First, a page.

The computation might be no more than half a dozen pages long, and it would simply be posted to HM Revenue and Customs with a copy of the statutory accounts.
Unfortunately, over the years, matters have become a lot more complicated, both technically and administratively.
In this article we give a brief overview of just a few of the recent (and not so recent) changes in this area.
The rules regarding the offset of tax losses changed in 2017. There were both relaxations in the rules, for instance in allowing brought forward as well as current year losses to be surrendered as group relief to other group companies, as well as new restrictions, limiting the offset of brought forward losses to a maximum of 50% of a company’s profits (subject to a £5m group de minimis allowance).
Add to this mix the fact that the old rules still apply to losses brought forward from periods before the rule change, as well as new administrative requirements (filing group allowance allocation statements in order to ensure that the right to offset carried forward losses is preserved to the fullest extent) and it’s clear that group planning to optimise the use of losses has become increasingly complex.
There are numerous rules which restrict deductibility of interest The tax-deductibility Factsheet – Claritas Tax, all of which need to be considered separately when preparing a tax return. In particular, the corporate interest restriction (CIR) restricts interest deductibility for a group to (broadly) 30% of tax-adjusted EBITDA, subject to a de minimis of £2m. There is an alternative calculation if the group’s interest payable is higher than this. These rules have to be considered on a group wide basis, and the resulting deductible amount then has to be allocated between group companies, which requires additional statements and group returns to be filed with HMRC.
After a period of relative simplicity for a few years, capital allowances are once again a complicated area. As well as the Annual Investment Allowance (which gives a 100% deduction in the year of expenditure, but subject to a maximum threshold which has changed frequently), we now have to contend with the new “super-deduction” which gives an allowance of 130% or 50% (depending on the type of asset) for acquisitions between April 2021 and March 2023. The Structures and Buildings Allowance introduced in 2020 is also worth a mention, which gives a 3% allowance for expenditure on building construction or improvements.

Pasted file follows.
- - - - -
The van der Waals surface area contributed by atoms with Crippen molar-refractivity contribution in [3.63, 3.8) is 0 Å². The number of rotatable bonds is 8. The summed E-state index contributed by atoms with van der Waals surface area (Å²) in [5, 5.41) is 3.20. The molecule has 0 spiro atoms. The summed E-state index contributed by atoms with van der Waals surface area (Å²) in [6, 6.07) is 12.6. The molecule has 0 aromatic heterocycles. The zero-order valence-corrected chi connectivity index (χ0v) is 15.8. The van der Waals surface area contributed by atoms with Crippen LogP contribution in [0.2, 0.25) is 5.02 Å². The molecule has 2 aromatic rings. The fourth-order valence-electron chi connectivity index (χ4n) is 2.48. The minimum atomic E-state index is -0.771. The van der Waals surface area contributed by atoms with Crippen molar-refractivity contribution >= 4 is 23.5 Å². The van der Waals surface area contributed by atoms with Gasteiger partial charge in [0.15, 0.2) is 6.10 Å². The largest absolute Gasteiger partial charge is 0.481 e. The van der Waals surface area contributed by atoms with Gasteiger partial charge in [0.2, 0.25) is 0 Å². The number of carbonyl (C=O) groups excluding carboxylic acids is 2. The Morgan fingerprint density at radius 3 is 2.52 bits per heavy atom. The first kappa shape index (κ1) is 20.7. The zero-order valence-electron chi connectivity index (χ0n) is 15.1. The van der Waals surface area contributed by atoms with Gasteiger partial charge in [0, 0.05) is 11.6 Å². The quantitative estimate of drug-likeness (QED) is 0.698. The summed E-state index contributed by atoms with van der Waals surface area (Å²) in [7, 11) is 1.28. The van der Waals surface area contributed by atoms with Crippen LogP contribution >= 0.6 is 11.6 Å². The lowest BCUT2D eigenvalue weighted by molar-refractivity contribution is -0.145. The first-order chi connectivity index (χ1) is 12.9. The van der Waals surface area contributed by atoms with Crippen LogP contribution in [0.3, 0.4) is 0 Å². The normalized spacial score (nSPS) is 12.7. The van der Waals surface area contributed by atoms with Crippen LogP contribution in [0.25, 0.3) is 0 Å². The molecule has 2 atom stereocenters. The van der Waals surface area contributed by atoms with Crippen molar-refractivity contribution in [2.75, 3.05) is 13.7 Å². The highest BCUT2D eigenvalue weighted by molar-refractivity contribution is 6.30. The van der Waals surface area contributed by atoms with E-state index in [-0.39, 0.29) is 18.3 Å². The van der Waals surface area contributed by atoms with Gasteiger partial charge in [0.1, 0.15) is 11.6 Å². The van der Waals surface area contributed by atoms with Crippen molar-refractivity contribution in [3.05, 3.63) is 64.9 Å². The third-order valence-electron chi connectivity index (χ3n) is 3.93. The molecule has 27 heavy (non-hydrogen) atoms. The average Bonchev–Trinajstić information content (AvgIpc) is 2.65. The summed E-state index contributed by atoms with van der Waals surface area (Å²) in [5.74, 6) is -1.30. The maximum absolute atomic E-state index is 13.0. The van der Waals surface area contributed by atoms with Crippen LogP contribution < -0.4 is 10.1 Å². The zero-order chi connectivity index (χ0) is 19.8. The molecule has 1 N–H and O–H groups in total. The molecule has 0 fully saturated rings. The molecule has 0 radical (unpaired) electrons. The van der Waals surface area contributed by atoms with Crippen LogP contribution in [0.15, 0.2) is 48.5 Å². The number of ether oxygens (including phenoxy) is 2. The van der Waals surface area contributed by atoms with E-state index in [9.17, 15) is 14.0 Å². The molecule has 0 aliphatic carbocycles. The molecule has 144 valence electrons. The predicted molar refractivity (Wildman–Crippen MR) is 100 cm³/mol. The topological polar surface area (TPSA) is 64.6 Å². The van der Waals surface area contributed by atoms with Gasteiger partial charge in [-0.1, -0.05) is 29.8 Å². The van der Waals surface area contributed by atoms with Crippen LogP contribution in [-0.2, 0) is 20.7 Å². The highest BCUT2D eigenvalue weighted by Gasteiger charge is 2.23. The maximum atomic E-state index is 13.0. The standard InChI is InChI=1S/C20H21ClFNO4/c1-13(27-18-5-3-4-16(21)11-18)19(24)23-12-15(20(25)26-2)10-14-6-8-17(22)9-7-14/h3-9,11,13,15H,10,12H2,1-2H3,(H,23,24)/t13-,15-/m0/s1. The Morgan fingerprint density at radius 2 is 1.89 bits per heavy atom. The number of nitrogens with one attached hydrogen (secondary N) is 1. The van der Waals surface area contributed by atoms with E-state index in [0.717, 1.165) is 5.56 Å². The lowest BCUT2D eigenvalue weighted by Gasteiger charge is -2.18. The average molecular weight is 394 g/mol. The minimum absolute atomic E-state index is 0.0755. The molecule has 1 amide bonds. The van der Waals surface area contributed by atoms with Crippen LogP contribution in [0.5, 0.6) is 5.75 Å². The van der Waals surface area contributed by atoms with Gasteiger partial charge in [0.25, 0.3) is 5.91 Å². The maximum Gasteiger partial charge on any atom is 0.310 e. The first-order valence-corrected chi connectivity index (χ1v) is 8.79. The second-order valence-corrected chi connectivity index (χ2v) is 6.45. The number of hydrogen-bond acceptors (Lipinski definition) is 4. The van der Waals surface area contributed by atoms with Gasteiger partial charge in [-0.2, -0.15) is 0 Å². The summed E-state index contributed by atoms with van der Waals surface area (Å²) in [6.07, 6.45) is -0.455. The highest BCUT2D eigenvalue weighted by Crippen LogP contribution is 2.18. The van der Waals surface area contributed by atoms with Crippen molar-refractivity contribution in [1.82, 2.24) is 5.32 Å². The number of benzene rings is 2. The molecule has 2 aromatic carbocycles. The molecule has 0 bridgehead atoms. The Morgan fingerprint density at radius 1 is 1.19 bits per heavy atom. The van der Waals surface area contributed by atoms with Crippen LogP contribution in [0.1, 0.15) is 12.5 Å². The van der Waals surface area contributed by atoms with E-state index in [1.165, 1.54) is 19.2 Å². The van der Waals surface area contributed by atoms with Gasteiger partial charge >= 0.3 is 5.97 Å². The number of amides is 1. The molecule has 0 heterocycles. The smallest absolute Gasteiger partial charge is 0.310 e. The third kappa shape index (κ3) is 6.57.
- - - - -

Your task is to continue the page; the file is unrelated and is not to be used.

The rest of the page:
For many years corporation tax was simply due 9 months after the end of the accounting period. This remains the case for many companies, but for a “large” company (defined as a company with taxable profits of £1.5 million, divided by the number of active companies in the worldwide group) tax is due in four quarterly instalments, usually beginning in month 7 of the relevant accounting period. For a “very large” company (the same definition, but with “£1.5m” replaced by £20m), tax is due in four instalments all payable during the year beginning in month 3. Payment planning and cash flow forecasting has therefore become much more complex. For companies close to one of these thresholds, careful use of group relief can sometimes delay a company moving up to the next level and then being required to pay its tax earlier.